A cautionary tale: Why I helped my 11-year-old invest in crypto

Economy

Earlier this year, my 11-year-old son Charlie said he wanted to invest in crypto. Although I work for a superannuation fund, I knew very little about cryptocurrencies and was busy juggling work, life and three kids, so I fobbed him off. But he kept asking, insisting it was a way to get rich, and lots of famous people were doing it.

His eyes sparkled with hope. Imagine the riches! It turns out he was receiving his investment advice from online gamers and YouTubers who spruik crypto to their millions of adoring young followers.

Slowly I realised that my financial knowledge couldn’t compete with the maniacal proselytising of my son’s favourite YouTuber.Credit:Aresna Villanueva

I was impressed by his curiosity and adventurousness, but apprehensive about the connection to gambling and a ‘get-rich-quick’ mindset. I tried telling him that crypto was volatile, unproven and – despite some meteoric rises – fraught with significant losses and many people losing their money.

When I tried to point out that it wasn’t supported by a central authority, such as a government or bank, his eyes glazed over: my son just really, really wanted to invest in crypto.

Slowly I realised that my financial knowledge couldn’t compete with the maniacal proselytising of my son’s favourite YouTuber. It had always puzzled me that people put so much hope and effort into crypto investments while neglecting to actively manage and understand what is probably their most significant investment – their super.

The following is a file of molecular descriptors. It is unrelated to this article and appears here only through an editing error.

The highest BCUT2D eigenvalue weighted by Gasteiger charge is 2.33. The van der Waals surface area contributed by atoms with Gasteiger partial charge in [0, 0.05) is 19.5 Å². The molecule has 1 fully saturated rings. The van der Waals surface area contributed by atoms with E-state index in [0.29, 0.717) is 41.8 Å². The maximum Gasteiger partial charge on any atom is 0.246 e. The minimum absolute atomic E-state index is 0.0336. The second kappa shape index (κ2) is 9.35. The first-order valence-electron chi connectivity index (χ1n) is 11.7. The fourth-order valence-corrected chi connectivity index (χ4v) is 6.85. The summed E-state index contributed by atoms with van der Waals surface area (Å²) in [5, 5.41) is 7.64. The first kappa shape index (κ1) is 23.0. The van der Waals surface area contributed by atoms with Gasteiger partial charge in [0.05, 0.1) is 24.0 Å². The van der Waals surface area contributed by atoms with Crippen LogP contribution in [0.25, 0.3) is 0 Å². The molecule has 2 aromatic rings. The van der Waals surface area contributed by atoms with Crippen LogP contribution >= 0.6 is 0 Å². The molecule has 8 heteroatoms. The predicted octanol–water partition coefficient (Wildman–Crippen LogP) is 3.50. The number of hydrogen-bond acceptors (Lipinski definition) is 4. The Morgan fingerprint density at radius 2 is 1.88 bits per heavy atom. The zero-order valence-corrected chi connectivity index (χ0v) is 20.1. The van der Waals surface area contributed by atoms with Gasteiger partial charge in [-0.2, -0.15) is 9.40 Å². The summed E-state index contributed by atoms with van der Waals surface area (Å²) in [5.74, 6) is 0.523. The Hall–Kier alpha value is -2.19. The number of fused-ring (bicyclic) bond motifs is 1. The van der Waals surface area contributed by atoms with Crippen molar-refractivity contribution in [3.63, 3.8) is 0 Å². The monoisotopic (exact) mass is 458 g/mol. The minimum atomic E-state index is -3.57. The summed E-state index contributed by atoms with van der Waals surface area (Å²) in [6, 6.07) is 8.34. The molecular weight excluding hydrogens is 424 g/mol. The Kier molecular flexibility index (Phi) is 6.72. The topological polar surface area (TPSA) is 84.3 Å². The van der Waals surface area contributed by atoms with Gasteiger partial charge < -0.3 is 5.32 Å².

Then I saw an opportunity for both of us – perhaps the best way to better understand crypto was to invest in it. It could empower his inquisitiveness, but perhaps provide a life lesson along the way.

So we did some (very) light research, opened an Australian-based crypto account and agreed on an investment spread. We each invested $50 in a mix of ‘safe’ cryptocurrencies such as Ethereum.

Then we watched it grow. It was a rush. Every few days we checked our online wallet, and we were making money. The YouTubers were right, we were getting rich quick.

From our small investment we only gained a few dollars a week, but it was better returns than my super fund obtained, and Charlie was pumped! He could see a Lamborghini in his future.

After a few weeks of golden dreams, things took a dark turn. Cryptocurrencies crashed, and our healthy profit became a sizeable loss, with only $20 left from our initial investment. Ethereum had lost half its value and the money that was lining our crypto wallet disappeared without warning.

The dream was over, and Charlie was initially shocked to see it fall because he didn’t expect it. All the influencers only ever talk about crypto making money. When it sunk in that the profit (and his hopes for the Lamborghini) was gone, he was relieved that he only invested a small amount.

I knew from working in the finance industry that the market was bound to fluctuate, and I wanted him to learn that lesson, so when the crash did come it was in many ways a relief.

When I asked him what he learned from setting up the account, he said not to put all your money in one investment, don’t invest in something you don’t know much about and to invest in ‘real’ things like products, real estate and companies. Not too bad for a Year 6 kid!

Many of us know that we learn better by ‘doing’ and that being told what to do rarely resonates as well as learning the lesson on your own. Thankfully, my son only invested what he felt comfortable losing. I think he learned a valuable lesson, that taking a risk can reap rewards – but not always in the way you anticipate.

  • Advice given in this article is general in nature and is not intended to influence readers’ decisions about investing or financial products. They should always seek their own professional advice that takes into account their own personal circumstances before making any financial decisions.

Awenna Williams is the head of experience at Equip Super, which manages $30 billion for over 140,000 members.

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